Myth: Recruiting From The Best Schools Will Promote Diversity In Our Organization

Posted on Posted in Diversity, Recruitment
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2 Minute Read | Women’s Leadership Myths

Welcome to Myth #9 of our 16 blog-series highlighting women’s leadership myths.

Myth #9 – “Recruiting from the best schools will promote diversity in our organization.

There are plenty of top-notch colleges and business schools that attract talented students.  And companies have historically relied quite heavily on that talent pool.  According to research by Florida State political scientist, Thomas Dye, 54% of America’s corporate leaders are graduates of the same twelve elite institutions.  Those highly selective schools work hard to create diverse classes.  They attract students of different gender, race, and cultural backgrounds.  It is easy to believe that if you recruit graduates from these schools, your organization will develop into an equally diverse place to work.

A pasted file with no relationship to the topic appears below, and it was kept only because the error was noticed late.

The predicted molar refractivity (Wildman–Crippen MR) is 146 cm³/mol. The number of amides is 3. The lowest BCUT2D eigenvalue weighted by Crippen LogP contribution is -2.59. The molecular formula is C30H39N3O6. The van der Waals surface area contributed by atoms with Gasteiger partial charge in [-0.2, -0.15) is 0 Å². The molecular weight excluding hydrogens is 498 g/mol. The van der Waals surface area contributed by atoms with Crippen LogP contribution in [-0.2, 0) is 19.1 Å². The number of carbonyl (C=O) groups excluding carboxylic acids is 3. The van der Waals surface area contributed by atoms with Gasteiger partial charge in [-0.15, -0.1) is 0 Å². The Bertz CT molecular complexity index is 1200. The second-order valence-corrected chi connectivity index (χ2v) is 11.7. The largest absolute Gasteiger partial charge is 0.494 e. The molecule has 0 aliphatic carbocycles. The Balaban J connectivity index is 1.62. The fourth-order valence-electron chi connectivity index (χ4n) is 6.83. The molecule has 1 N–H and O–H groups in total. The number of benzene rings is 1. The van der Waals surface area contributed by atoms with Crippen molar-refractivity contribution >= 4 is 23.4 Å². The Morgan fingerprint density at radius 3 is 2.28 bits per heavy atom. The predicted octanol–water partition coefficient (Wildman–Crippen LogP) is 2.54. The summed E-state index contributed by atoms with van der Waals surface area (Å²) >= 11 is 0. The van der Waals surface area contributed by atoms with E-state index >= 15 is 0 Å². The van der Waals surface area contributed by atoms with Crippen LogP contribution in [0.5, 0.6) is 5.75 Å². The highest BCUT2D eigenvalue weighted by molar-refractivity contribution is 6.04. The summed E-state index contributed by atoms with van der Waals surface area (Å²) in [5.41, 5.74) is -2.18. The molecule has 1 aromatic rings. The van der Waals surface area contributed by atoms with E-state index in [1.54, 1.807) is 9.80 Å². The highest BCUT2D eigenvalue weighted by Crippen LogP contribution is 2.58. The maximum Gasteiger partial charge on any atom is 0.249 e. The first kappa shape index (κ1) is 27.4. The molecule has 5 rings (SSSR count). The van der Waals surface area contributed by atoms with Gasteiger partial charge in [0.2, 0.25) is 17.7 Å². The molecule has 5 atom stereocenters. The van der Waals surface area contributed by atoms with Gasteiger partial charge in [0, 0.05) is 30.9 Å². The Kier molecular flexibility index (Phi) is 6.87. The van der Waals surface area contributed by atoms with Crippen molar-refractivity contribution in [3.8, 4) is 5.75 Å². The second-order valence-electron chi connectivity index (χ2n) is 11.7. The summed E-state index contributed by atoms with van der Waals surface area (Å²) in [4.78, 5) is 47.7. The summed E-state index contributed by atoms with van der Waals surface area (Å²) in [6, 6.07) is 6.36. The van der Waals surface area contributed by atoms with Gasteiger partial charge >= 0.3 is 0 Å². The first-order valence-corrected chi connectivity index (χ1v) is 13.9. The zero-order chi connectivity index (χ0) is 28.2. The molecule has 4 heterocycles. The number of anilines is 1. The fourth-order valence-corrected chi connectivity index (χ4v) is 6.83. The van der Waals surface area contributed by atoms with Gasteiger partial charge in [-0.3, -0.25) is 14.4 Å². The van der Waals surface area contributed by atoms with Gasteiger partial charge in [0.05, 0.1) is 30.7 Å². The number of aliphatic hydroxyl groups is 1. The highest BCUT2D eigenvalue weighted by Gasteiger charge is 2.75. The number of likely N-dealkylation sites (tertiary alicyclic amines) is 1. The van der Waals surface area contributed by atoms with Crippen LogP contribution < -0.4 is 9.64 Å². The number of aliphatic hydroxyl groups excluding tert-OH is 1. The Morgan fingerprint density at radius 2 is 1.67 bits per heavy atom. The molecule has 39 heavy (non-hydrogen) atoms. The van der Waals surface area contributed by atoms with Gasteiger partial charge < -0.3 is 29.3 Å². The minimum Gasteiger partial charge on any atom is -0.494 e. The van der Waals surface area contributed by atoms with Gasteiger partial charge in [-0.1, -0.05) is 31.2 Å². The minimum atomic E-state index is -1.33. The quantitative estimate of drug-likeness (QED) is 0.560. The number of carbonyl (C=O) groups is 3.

However, the reality is that graduates from top schools – no matter their backgrounds – are only one type of worker.  Sure, they are highly educated, but to create a winning team, you need a variety of players with an assortment of abilities.

Think about football.  In the NFL, first-round draft picks are snazzy and alluring.  Fans love to hear when their team gets a highly coveted, highly publicized first-round pick.  But, when it comes to bang for their buck, second- and third-round selections are almost always less expensive and better performers overall.  The same argument can be made for hires outside of America’s most elite institutions.

The Reframe: Recruiting from diverse experiences will promote diversity in your organization

Diversity is much more than a box checked on a business school application.  A truly diverse work place brings together people with different perspectives and backgrounds to produce high-functioning, creative teams.  The best business schools often miss out on some of the most experienced workers:  military veterans, mothers (and fathers) returning after childcare sabbaticals, and motivated employees from smaller companies or other industries looking to branch out and scale up.

Try This:

Ask yourself—What are my hiring biases?  Do your “ideal” applicants tend to fit a single mold?  Who is underrepresented on your current team?  What voices are you missing?  Challenge your recruiters to expand the definition of diversity.  Remind them to look for the unorthodox candidates, the applicants with work, education, or life experiences outside of the Harvard, Wharton, and Kellogg bubble.

Thoughts/Comments? Post your ideas here.


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